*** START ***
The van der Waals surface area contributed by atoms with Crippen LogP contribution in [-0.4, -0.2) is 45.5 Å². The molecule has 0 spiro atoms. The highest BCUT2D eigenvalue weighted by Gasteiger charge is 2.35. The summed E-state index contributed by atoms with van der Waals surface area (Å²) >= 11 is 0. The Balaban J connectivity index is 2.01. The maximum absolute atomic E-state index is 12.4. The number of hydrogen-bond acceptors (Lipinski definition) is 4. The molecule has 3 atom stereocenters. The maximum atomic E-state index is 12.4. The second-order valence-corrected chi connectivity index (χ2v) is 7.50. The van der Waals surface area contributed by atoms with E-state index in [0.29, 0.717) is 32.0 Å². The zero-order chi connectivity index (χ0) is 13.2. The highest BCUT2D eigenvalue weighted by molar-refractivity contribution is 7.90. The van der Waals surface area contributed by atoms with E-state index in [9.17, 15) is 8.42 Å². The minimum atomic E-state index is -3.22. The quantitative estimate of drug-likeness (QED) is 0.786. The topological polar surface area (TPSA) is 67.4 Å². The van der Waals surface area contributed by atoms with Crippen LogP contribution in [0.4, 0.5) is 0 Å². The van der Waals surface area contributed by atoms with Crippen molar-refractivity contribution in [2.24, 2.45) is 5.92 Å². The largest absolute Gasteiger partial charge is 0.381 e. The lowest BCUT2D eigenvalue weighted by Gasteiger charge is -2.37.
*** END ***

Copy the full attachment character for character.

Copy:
The van der Waals surface area contributed by atoms with Crippen LogP contribution in [-0.4, -0.2) is 45.5 Å². The molecule has 0 spiro atoms. The highest BCUT2D eigenvalue weighted by Gasteiger charge is 2.35. The summed E-state index contributed by atoms with van der Waals surface area (Å²) >= 11 is 0. The Balaban J connectivity index is 2.01. The maximum absolute atomic E-state index is 12.4. The number of hydrogen-bond acceptors (Lipinski definition) is 4. The molecule has 3 atom stereocenters. The maximum atomic E-state index is 12.4. The second-order valence-corrected chi connectivity index (χ2v) is 7.50. The van der Waals surface area contributed by atoms with E-state index in [0.29, 0.717) is 32.0 Å². The zero-order chi connectivity index (χ0) is 13.2. The highest BCUT2D eigenvalue weighted by molar-refractivity contribution is 7.90. The van der Waals surface area contributed by atoms with E-state index in [9.17, 15) is 8.42 Å². The minimum atomic E-state index is -3.22. The quantitative estimate of drug-likeness (QED) is 0.786. The topological polar surface area (TPSA) is 67.4 Å². The van der Waals surface area contributed by atoms with Crippen LogP contribution in [0.4, 0.5) is 0 Å². The van der Waals surface area contributed by atoms with Crippen molar-refractivity contribution in [2.24, 2.45) is 5.92 Å². The largest absolute Gasteiger partial charge is 0.381 e. The lowest BCUT2D eigenvalue weighted by Gasteiger charge is -2.37.